Save the Snakes

Snakes get a bad rap. Just the way snakes move freaks some folks out, not to mention the venom. When you get to know a bit more about them, though, you might understand why we think snakes are worth saving.

According to the CDC, between 7,000 and 8,000 humans are bit by venomous snakes in the United States each year, and around five of those will die. For perspective, though, 49 people die, on average, from lightning strikes. Unlike lightning, which does not care, snakes would rather not bite you, because that rarely ends well for the snake. Instead, snakes will go out of their way to get out of your way and go about the business of catching prey, which is what that venom is really for.

snake skeleton

Image by Denis Doukhan from Pixabay

The name “snake” comes from an Old English word, “snaca,” which means “to crawl or to creep.” They do not actually creep, though. Snakes slither, which is the serpentine motion you often see. They also “walk” on their belly scales to move slowly straight ahead, or bunch up then stretch forward like an accordion. While they have no actual legs, their ancestors did. Many snakes still have what remains of the pelvic and leg bones in there.

Going legless could not have been a bad idea, since some lizards decided to do it, too. Wait! Isn’t a legless lizard just another snake? Nope, and if you are not sure, have a staring contest. If they blink, they are a lizard. Snakes have no eyelids. Instead, their eyes are covered with a transparent scale for protection. The scale will shed along with the rest of the snake’s skin.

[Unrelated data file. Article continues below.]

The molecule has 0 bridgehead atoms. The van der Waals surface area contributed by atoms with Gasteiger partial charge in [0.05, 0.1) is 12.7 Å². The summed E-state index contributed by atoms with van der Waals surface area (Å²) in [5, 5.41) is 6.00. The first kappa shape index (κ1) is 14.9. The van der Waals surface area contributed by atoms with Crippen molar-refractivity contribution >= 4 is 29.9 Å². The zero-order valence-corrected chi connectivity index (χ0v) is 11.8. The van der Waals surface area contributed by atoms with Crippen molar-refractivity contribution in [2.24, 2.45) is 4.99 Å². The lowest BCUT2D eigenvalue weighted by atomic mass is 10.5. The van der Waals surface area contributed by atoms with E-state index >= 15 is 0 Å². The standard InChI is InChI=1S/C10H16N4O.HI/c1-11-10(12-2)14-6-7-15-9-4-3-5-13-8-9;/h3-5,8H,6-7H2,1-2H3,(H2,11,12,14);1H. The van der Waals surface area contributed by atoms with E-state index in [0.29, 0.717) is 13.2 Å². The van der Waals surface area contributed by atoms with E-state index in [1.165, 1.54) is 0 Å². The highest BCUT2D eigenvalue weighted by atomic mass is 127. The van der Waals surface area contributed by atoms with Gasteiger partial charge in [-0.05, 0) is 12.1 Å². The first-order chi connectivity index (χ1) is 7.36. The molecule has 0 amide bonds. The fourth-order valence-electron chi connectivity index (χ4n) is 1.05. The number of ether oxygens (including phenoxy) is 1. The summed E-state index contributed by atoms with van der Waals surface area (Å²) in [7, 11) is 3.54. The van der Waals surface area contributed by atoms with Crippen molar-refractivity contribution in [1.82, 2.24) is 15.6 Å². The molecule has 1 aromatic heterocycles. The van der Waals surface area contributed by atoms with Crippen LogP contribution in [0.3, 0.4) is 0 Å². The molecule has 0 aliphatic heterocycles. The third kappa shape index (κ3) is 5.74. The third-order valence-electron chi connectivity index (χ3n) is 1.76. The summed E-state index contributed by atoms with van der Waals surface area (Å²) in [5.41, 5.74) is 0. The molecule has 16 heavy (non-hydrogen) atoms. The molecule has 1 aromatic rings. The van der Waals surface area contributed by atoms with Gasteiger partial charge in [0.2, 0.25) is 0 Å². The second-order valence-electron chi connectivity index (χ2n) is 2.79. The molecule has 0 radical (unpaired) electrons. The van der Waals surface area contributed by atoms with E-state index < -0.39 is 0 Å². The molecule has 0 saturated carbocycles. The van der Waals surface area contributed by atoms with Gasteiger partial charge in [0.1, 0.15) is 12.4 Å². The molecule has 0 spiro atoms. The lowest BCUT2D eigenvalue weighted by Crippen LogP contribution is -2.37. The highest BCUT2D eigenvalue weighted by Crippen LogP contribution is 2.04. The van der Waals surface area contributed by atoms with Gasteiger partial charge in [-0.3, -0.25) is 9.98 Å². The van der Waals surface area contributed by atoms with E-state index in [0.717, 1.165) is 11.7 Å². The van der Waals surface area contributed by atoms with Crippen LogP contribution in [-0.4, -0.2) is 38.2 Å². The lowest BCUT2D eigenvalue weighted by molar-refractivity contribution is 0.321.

While shedding is common in the reptile world, the way snakes slide out of their skins and leave them behind in one piece is unique. The process is so mysterious and wonderful that humans have symbolically associated it with growth and transformation. The poor snakes must go around being spiritually significant, as if being nature’s rodent control service was not burden enough.

Image by Engin Akyurt from Pixabay

Rats, mice, and other small mammals make up a good portion of a snake’s diet. In keeping the rodent population controlled, snakes also reduce the number of ticks which carry Lyme and other diseases. Whenever we get a call about a snake hanging around where they are not wanted, the first thing we ask is, “What is the snake eating?” Chances are good there is something there attracting mice. The snake is doing pest management for you and will not even send you a bill.

While we specialize in turtles, our door is open to any injured reptiles in need of care. We think snakes are fascinating and recognize how important they are to the ecosystems they occupy. We will keep learning and working hard to save the snakes.